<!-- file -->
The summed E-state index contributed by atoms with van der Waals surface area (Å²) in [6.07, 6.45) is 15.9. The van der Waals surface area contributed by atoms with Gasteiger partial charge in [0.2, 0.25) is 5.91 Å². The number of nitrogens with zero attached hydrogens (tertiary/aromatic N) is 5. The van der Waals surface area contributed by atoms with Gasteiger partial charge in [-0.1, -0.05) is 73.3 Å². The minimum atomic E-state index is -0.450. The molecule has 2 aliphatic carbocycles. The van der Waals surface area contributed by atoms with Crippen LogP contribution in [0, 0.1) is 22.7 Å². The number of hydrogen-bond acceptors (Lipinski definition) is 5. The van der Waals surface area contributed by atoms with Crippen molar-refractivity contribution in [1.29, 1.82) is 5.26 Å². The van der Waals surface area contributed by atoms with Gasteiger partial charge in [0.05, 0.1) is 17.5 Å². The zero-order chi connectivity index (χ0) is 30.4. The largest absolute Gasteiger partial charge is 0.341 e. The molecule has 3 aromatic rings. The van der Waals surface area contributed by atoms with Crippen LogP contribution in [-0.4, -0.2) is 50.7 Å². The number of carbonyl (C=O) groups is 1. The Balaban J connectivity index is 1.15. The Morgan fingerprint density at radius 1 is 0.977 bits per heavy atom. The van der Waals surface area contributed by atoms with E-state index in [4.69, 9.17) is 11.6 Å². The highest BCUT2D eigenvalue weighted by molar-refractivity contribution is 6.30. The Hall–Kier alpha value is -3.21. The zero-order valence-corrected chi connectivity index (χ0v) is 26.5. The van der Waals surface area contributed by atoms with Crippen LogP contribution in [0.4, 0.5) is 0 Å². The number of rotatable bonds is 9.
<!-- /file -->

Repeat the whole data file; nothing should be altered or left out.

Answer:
The summed E-state index contributed by atoms with van der Waals surface area (Å²) in [6.07, 6.45) is 15.9. The van der Waals surface area contributed by atoms with Gasteiger partial charge in [0.2, 0.25) is 5.91 Å². The number of nitrogens with zero attached hydrogens (tertiary/aromatic N) is 5. The van der Waals surface area contributed by atoms with Gasteiger partial charge in [-0.1, -0.05) is 73.3 Å². The minimum atomic E-state index is -0.450. The molecule has 2 aliphatic carbocycles. The van der Waals surface area contributed by atoms with Crippen LogP contribution in [0, 0.1) is 22.7 Å². The number of hydrogen-bond acceptors (Lipinski definition) is 5. The van der Waals surface area contributed by atoms with Crippen molar-refractivity contribution in [1.29, 1.82) is 5.26 Å². The van der Waals surface area contributed by atoms with Gasteiger partial charge in [0.05, 0.1) is 17.5 Å². The zero-order chi connectivity index (χ0) is 30.4. The largest absolute Gasteiger partial charge is 0.341 e. The molecule has 3 aromatic rings. The van der Waals surface area contributed by atoms with Crippen LogP contribution in [-0.4, -0.2) is 50.7 Å². The number of carbonyl (C=O) groups is 1. The Balaban J connectivity index is 1.15. The Morgan fingerprint density at radius 1 is 0.977 bits per heavy atom. The van der Waals surface area contributed by atoms with E-state index in [4.69, 9.17) is 11.6 Å². The highest BCUT2D eigenvalue weighted by molar-refractivity contribution is 6.30. The Hall–Kier alpha value is -3.21. The zero-order valence-corrected chi connectivity index (χ0v) is 26.5. The van der Waals surface area contributed by atoms with Crippen LogP contribution in [0.4, 0.5) is 0 Å². The number of rotatable bonds is 9.